I like the look of the butterflies along the joint, but my concern would be making it look too busy if i put them down the middle in addition to the cracks. I’ll cut some out and see how they look.

Definitely will use a batten in addition to the base.

The Base:

I started looking at Nakashima designs last night. That might be the way to go. I really like this design (from a FWW post):

My only concern is that my table will be only about 56” long. Will the base look too heavy with a short table like that? Also, my wife really wants this to be a counter height table, will it make it look awkward if i stretch the height of this base?

Thanks again! Cant wait to get started.

-- Marshall -

View bigblockyeti's profile


3587 posts in 1144 days

#7 posted 12-03-2014 05:46 PM

I would use butterflies as mentioned. I would also use epoxy to seal and stabilize the cracks, knots and bark inclusions (you don’t want food rotting inside your table). The epoxy can be tinted a darker contrasting color with ink or mixed with sawdust to make a more fluid look and somewhat hide the character of the wood without making it completely disappear. As for the finish, the oil then poly idea sounds pretty durable, but the furniture I make will likely never see the abuse that a kitchen table can.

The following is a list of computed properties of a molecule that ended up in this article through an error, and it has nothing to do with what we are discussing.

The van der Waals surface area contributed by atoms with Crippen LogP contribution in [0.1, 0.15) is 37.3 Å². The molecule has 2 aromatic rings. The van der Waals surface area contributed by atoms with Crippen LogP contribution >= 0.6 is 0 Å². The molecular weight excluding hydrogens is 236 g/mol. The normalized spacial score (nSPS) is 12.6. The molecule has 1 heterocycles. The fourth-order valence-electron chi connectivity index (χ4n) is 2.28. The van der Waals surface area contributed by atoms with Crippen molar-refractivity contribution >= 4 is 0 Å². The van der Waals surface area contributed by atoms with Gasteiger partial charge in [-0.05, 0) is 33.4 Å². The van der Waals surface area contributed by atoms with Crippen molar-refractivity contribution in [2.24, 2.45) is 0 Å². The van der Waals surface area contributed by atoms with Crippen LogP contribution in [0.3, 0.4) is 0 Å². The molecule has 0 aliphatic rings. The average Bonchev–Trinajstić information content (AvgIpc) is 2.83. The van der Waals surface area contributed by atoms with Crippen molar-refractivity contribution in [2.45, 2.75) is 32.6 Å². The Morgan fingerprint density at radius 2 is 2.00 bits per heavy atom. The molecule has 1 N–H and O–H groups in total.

View DrDirt's profile


4143 posts in 3166 days

#8 posted 12-03-2014 06:51 PM

For the “clunky look” issue.

I think the solution will be to build a 1/4 scale model from walnut scraps.

e.g. your 36 inch high table would be 9 inches.
Just glue it together with hot-melt glue then stand back and look at it from all sides. You can simulate the cracks and inclusions with a fine sharpie to make shadow lines etc.

-- 'Political correctness is fascism pretending to be manners' ~George Carlin

View Marshall's profile


151 posts in 1479 days

#9 posted 12-03-2014 07:06 PM

For the “clunky look” issue.

I think the solution will be to build a 1/4 scale model from walnut scraps.